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2

It totally depends on the countries (versus languages) of your target audience. A Chinese version of a website domiciled in the UK does not necessarily target visitors living in China. Absent any other clues, it targets visitors who prefer to use Chinese language. These can potentially be anywhere: for those in the UK you will need to have mere translation ...


2

International contracts are tricky (Which is not to say that intra-national ones aren't tricky) Let's say you are based in the United States and put in your terms of service that it will be governed by the laws of Washington - like this. While choice of law is generally upheld as valid in most jurisdictions, there are some local laws that cannot be ...


2

Should a multi-language website have different privacy policy and terms of use content for the languages it implements? No, absolutely never. Even if you opt to have translated versions of your terms of use available, every single version of your terms needs to include all of the same content. You cannot guarantee a French user will read the French language ...


0

"Shall be able to demonstrate" means what it says. It does not mean having a signed piece of paper. Typically your database will have a boolean field with "True" indicating that the user has clicked the "I consent" button at some point. Gathering this information is trivial. The difficult bit is demonstrating that the database fields reflect reality. For ...


2

Under GDPR the principle of Data Minimization rules that companies should not keep Personal Data that is irrelevant towards the fulfillment of a given service they render you. So, YES, you can "hide"/ cover" Data on any document that goes beyond what is "vital" to ensure the Service is rendered. Let's imagine I am to become a member of a Library, I can blur ...


0

Personal Data is any Data that either on its own or when cross-referenced with other Data allows the univocal Identification of a Natural Person. So for the company towards which you register to get your "steam Account ID", YES it is Personal Data, for they can identify you through it; it is also Personal Data for any partner they share such identifier with ...


2

Since the Steam ID contains or may contain enough information for it to be possible to link your account to you as a physical person, it would definitely be considered "personal data" according to Article 4 of the GDPR. However, by agreeing to the DOTA2 terms of service, you have given consent for them to show your information to other players (or at least ...


0

Both solutions are legally invalid (although your client's idea is better) There are a number of things that must happen to create a binding contract (see What is a contract and what is required for them to be valid?). One of these is that both parties must agree to be legally bound. When they download the app, the user is agreeing if you give them a click-...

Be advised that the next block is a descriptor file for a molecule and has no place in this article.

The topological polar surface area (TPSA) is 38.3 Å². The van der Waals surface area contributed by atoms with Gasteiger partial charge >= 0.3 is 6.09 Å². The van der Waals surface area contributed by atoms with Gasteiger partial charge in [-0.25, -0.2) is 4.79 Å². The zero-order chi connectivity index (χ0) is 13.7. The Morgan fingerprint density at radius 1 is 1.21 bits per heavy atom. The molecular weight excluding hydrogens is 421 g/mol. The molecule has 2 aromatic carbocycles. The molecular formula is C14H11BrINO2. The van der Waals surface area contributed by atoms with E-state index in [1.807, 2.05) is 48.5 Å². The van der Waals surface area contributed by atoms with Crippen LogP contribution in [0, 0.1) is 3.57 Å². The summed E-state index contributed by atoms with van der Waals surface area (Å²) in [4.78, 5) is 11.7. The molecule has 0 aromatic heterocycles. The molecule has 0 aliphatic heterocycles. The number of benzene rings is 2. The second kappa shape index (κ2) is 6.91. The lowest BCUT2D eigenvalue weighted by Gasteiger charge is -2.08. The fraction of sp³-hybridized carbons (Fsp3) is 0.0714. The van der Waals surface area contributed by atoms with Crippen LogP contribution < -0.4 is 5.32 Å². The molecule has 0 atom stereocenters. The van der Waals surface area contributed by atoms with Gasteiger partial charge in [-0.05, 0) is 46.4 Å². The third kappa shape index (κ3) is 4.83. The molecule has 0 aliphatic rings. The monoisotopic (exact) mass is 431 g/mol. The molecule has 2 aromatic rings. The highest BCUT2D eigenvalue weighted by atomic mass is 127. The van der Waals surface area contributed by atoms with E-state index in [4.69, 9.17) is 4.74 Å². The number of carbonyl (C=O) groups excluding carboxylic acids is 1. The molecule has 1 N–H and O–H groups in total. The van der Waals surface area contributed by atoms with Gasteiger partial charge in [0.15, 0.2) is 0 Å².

3

Businesses do hold customers' email addresses. These are routinely stored and communicated between the businesses' internal IT systems. There is nothing illegal about this. The only difference that internal email communication makes to the above is that not just machines but employees see the customers' email addresses. So, essentially the question is: is ...


0

There are numerous notarisation approaches you can take, including printing out the agreement when you accept it, taking it to a notary public or solicitors and having them officially notarise it. This may cost you money, but it gives you a document with a date, time and official seal of a notary public on it. There are other ways also, such as taking a ...


1

The Internet Archive (IA) routinely takes snapshots of websites, indeed of much of the content on the web. Their service can be used to demonstrate the content of the site on the date of any such snapshot. They also have a procedure by which anyone can request a snapshot of any web page at any time. Although they do not guarantee to comply with such requests,...


1

From GDPR Article 2: This Regulation applies to the processing of personal data wholly or partly by automated means and to the processing other than by automated means of personal data which form part of a filing system or are intended to form part of a filing system. A blood sample is not "personal data". If information is derived from the sample then ...


0

Well, thank you for all your feedback... Now the answer :) A Blood Sample is NOT Personal Data, however, it is something similar to a biological Hard Drive, meaning a repository which contains identifiers that constitute Personal Data (DNA; Blood Type; other...). Personal Data (and someone gave the example of a facial photograph) is any Data that either ...


2

If you mean the actual sample - no. It’s a physical thing, not data. If you mean the results of testing then yes if they can identify an individual (like a DNA sequence) or are linked to an identifiable individual and no if they don’t (like they are part of an anonymised database of thousands of results).


-1

They would basically be out of Business and the owners in prison in a very short time frame since they are breaching almost everything there is ruled under the Law in terms of Privacy...


-2